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Simon Ray: Indian & Islamic Works of Art

Khmer period (Pre-Rup style), early 10th century
Height: 14.6 cm
Width: 10 cm
Depth: 8.8 cm

A finely sculpted yellowish grey sandstone head of the female deity Prajnaparamita wearing a high jewelled conical diadem or headdress decorated with horizontal patterns of continuous geometric designs including a diamond meander and bands of pearls or beads, below a tall cylindrical crown or mukuta, made up of horizontal patterns of braided hair with a rosette to the top. The diadem is tied in a knot to the back of the head.

Prajnaparamita is the Goddess of Transcendent Wisdom and Mother of all Buddhas and is identified by the tiny Amitabha Buddha on her mukuta who sits cross-legged in the dhyanamudra or meditive position.  Her face is clearly but simply modelled and depicts a mystical smile emanating from her thickly carved lips. She has a wide flaring nose and deeply set almond shaped eyes, further highlighted by disconnected incised lines above and below.  She stares directly out, engaging the viewer, below a plain wide forehead, which contrasts with the highly detailed crown above.  The elongated ears, pierced to the lobes sit to either side, with feint traces of hair depicted curving around the temple.  Her face is highly polished, giving a smooth and tactile appearance common in Khmer sculpture.  Small flecks of brown pigment in the stone can be seen to the forehead and right cheek.  To the neck is a pair of decorative lines, which follow its contours.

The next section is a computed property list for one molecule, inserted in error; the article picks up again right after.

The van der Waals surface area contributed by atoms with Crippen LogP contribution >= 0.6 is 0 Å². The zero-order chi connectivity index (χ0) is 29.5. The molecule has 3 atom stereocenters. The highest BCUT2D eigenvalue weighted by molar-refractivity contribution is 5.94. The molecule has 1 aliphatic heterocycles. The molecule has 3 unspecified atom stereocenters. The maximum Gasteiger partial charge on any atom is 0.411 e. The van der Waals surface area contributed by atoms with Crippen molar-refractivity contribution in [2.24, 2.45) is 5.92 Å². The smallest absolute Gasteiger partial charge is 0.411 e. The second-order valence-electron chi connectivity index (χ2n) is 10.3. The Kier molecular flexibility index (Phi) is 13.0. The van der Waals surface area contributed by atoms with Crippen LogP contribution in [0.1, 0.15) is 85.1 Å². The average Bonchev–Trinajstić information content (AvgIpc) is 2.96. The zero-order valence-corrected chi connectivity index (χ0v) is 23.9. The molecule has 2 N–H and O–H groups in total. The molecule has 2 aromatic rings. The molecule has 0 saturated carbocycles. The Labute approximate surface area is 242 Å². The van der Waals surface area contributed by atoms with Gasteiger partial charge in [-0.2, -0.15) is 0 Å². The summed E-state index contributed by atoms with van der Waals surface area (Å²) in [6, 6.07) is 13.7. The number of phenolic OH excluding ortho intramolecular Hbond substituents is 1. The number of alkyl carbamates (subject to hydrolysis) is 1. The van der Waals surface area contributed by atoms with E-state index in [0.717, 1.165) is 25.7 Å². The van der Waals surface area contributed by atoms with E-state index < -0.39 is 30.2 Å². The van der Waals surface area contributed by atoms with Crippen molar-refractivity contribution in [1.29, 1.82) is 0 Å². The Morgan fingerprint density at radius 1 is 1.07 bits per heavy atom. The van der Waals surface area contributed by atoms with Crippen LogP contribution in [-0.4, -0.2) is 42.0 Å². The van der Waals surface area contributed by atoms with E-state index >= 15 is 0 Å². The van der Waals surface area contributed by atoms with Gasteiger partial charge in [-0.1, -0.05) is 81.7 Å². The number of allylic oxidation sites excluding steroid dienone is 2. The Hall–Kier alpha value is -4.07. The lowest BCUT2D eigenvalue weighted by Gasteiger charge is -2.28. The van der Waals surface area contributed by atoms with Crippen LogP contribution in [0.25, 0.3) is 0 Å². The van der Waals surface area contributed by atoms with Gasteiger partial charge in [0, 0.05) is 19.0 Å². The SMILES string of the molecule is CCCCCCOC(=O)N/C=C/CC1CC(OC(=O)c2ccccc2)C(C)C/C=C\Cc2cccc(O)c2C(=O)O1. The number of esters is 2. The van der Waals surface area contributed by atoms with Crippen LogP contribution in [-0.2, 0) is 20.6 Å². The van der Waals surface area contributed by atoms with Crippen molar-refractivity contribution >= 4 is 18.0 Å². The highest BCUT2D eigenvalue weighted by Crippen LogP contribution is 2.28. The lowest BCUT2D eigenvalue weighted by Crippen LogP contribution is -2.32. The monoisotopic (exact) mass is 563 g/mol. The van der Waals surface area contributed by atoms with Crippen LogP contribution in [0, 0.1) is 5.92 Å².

For a similar but slightly later head, see Wolfgang Felten and Martin Lerner, Thai And Cambodian Sculpture from the 6th to 14th centuries, 1988, no. 26 and p. 212.

Malaysian Diplomat purchased in the 1970s

all text & images � Simon Ray: Indian & Islamic Works of Art

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